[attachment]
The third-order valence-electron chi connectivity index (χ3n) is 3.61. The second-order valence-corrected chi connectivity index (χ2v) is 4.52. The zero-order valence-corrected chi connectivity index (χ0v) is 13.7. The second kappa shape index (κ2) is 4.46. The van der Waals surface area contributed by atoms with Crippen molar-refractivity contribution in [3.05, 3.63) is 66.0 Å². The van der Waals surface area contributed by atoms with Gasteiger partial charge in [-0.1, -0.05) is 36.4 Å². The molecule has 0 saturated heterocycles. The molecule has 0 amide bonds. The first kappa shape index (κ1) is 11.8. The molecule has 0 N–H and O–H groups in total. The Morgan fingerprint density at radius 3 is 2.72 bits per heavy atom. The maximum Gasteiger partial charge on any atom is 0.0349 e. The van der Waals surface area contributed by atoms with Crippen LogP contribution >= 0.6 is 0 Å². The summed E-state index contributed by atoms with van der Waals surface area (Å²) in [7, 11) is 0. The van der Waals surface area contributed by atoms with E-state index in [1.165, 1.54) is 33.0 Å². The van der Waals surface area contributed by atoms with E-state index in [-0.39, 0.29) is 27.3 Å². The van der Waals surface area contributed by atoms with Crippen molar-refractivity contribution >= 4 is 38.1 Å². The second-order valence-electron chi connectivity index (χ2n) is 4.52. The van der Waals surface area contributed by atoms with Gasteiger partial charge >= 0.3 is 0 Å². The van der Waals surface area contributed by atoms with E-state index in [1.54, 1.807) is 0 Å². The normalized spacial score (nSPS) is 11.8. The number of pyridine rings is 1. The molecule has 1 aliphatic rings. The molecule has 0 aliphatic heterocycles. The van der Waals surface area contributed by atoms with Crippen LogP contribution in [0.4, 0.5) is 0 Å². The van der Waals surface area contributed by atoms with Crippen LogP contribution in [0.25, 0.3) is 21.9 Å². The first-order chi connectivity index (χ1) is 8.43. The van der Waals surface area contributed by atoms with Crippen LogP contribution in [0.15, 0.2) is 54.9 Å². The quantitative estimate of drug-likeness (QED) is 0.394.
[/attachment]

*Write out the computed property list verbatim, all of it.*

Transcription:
The third-order valence-electron chi connectivity index (χ3n) is 3.61. The second-order valence-corrected chi connectivity index (χ2v) is 4.52. The zero-order valence-corrected chi connectivity index (χ0v) is 13.7. The second kappa shape index (κ2) is 4.46. The van der Waals surface area contributed by atoms with Crippen molar-refractivity contribution in [3.05, 3.63) is 66.0 Å². The van der Waals surface area contributed by atoms with Gasteiger partial charge in [-0.1, -0.05) is 36.4 Å². The molecule has 0 saturated heterocycles. The molecule has 0 amide bonds. The first kappa shape index (κ1) is 11.8. The molecule has 0 N–H and O–H groups in total. The Morgan fingerprint density at radius 3 is 2.72 bits per heavy atom. The maximum Gasteiger partial charge on any atom is 0.0349 e. The van der Waals surface area contributed by atoms with Crippen LogP contribution >= 0.6 is 0 Å². The summed E-state index contributed by atoms with van der Waals surface area (Å²) in [7, 11) is 0. The van der Waals surface area contributed by atoms with E-state index in [1.165, 1.54) is 33.0 Å². The van der Waals surface area contributed by atoms with E-state index in [-0.39, 0.29) is 27.3 Å². The van der Waals surface area contributed by atoms with Crippen molar-refractivity contribution >= 4 is 38.1 Å². The second-order valence-electron chi connectivity index (χ2n) is 4.52. The van der Waals surface area contributed by atoms with Gasteiger partial charge >= 0.3 is 0 Å². The van der Waals surface area contributed by atoms with E-state index in [1.54, 1.807) is 0 Å². The normalized spacial score (nSPS) is 11.8. The number of pyridine rings is 1. The molecule has 1 aliphatic rings. The molecule has 0 aliphatic heterocycles. The van der Waals surface area contributed by atoms with Crippen LogP contribution in [0.4, 0.5) is 0 Å². The van der Waals surface area contributed by atoms with Crippen LogP contribution in [0.25, 0.3) is 21.9 Å². The first-order chi connectivity index (χ1) is 8.43. The van der Waals surface area contributed by atoms with Crippen LogP contribution in [0.15, 0.2) is 54.9 Å². The quantitative estimate of drug-likeness (QED) is 0.394.